SEM coupled with EDS provides high-resolution and high-depth-of-field images of the sample surface along with elemental identification. Scanning Electron Microscopy (SEM) is a widely used technique employed to image the surface of samples. It provides outstanding image resolution, unique image contrast and a large depth of field. Additionally, SEM often requires little sample
preparation and can be coupled with an energy dispersive x-ray spectrometer (EDS or EDX) to provide elemental identification. These attributes make SEM an outstanding choice for imaging applications that require the resolution greater than that provided by optical microscopy, or when there is a need to identify elemental constituents of
micrometer-sized features. Sample preparation methods for SEM are highly developed for the imaging of sub-surface features. Methods include chemical etching, mechanical cross sectioning, planar polishing to remove layers parallel to the surface and ion beam techniques.
A SEM forms an image by rastering a highly focused electron beam, typically with energies of 1 to 20 keV, across a sample and detecting the secondary or backscattered electrons ejected.
The secondary electrons originate from the top 5-10 nm of the sample and provide information on the topography and, to a lesser extent, on the elemental variation in the sample. Backscattered electrons escape from deeper within the sample and provide information chiefly on the average atomic number of the sample. The incident electron beam, when imparting energy to the sample, can cause emission of x-rays that are characteristic of the sample atoms. The energies of the x-rays are characterized using EDS and can be used to identify the elements in the sample. EDS is primarily a qualitative technique providing data from about a micrometer in diameter and a micrometer deep.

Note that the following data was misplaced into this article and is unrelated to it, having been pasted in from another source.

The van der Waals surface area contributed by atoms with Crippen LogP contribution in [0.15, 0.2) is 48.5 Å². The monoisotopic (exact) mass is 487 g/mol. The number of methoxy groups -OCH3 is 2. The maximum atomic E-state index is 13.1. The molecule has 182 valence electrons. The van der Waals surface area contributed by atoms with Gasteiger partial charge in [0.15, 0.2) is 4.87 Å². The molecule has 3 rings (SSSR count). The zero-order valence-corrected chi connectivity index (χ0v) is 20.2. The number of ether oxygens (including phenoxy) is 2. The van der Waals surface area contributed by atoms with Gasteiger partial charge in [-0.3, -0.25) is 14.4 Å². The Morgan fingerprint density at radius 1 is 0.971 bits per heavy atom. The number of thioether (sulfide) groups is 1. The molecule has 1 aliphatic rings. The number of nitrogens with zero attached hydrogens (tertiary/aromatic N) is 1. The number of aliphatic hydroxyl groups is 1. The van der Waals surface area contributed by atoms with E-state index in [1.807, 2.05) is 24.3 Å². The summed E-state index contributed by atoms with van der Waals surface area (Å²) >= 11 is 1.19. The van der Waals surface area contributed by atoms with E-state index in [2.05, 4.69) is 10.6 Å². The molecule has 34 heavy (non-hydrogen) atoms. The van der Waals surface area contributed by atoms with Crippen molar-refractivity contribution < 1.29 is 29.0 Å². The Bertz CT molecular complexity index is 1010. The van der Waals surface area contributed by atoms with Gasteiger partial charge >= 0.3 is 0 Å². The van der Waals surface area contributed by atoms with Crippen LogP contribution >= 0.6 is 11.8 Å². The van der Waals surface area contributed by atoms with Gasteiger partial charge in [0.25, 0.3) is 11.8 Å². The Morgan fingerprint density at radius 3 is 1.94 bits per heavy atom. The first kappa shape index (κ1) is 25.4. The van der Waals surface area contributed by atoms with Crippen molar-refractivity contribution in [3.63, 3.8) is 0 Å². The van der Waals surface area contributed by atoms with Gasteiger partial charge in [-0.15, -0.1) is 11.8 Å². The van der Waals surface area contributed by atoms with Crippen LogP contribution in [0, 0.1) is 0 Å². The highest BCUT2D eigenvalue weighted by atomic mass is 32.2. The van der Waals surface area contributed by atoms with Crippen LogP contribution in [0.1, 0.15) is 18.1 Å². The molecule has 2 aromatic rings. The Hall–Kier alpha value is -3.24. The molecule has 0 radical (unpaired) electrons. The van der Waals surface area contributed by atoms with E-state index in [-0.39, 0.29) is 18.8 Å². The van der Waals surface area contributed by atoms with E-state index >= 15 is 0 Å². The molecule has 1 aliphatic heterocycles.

EAG has more than 25 SEM systems in the network, including: high resolution field emission tools, high voltage tools (30 keV in SEM and 200 keV in STEM), tools that can operate in “Environmental” mode (they operate at a higher vacuum pressure than a typical SEM), tools that can accommodate 300 mm wafers and more than 15 focused ion beam-SEMs (Dual Beams). We have a very wide range of sample preparation capability using mechanical and various ion beam methods.
Besides our extensive hardware collection, EAG has over 25 people who work on SEMs regularly, with experience ranging from Ph.D.’s to FAB process managers, to experts in metallurgy. Our labs service industries such as semiconductor, medical device, optics, energy storage, cell phones, piping and printing. Contact us to learn how we can help you on your next project.
Contact us today for your SEM EDS needs. Please complete the form below to have an EAG expert contact you.
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